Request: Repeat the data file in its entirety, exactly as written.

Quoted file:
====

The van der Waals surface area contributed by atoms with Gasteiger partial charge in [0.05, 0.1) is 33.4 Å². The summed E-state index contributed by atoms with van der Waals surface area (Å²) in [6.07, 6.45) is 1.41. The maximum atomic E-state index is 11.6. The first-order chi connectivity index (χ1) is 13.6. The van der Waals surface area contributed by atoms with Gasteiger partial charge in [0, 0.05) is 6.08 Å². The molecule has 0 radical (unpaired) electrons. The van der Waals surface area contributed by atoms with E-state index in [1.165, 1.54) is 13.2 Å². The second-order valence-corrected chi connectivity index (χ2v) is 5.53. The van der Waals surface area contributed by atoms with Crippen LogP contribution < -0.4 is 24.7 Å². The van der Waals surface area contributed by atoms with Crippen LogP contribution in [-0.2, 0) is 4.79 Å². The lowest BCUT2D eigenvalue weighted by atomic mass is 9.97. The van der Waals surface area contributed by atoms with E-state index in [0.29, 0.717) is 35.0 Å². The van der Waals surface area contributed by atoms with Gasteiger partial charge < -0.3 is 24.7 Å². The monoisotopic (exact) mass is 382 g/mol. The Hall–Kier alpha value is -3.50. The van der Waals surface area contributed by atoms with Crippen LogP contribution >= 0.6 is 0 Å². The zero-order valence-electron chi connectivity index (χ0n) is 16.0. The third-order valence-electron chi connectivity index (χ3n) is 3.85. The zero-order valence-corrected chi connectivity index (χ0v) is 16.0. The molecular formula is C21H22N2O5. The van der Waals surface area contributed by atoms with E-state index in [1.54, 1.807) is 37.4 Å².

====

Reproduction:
The van der Waals surface area contributed by atoms with Gasteiger partial charge in [0.05, 0.1) is 33.4 Å². The summed E-state index contributed by atoms with van der Waals surface area (Å²) in [6.07, 6.45) is 1.41. The maximum atomic E-state index is 11.6. The first-order chi connectivity index (χ1) is 13.6. The van der Waals surface area contributed by atoms with Gasteiger partial charge in [0, 0.05) is 6.08 Å². The molecule has 0 radical (unpaired) electrons. The van der Waals surface area contributed by atoms with E-state index in [1.165, 1.54) is 13.2 Å². The second-order valence-corrected chi connectivity index (χ2v) is 5.53. The van der Waals surface area contributed by atoms with Crippen LogP contribution < -0.4 is 24.7 Å². The van der Waals surface area contributed by atoms with Crippen LogP contribution in [-0.2, 0) is 4.79 Å². The lowest BCUT2D eigenvalue weighted by atomic mass is 9.97. The van der Waals surface area contributed by atoms with E-state index in [0.29, 0.717) is 35.0 Å². The van der Waals surface area contributed by atoms with Gasteiger partial charge < -0.3 is 24.7 Å². The monoisotopic (exact) mass is 382 g/mol. The Hall–Kier alpha value is -3.50. The van der Waals surface area contributed by atoms with Crippen LogP contribution >= 0.6 is 0 Å². The zero-order valence-electron chi connectivity index (χ0n) is 16.0. The third-order valence-electron chi connectivity index (χ3n) is 3.85. The zero-order valence-corrected chi connectivity index (χ0v) is 16.0. The molecular formula is C21H22N2O5. The van der Waals surface area contributed by atoms with E-state index in [1.54, 1.807) is 37.4 Å².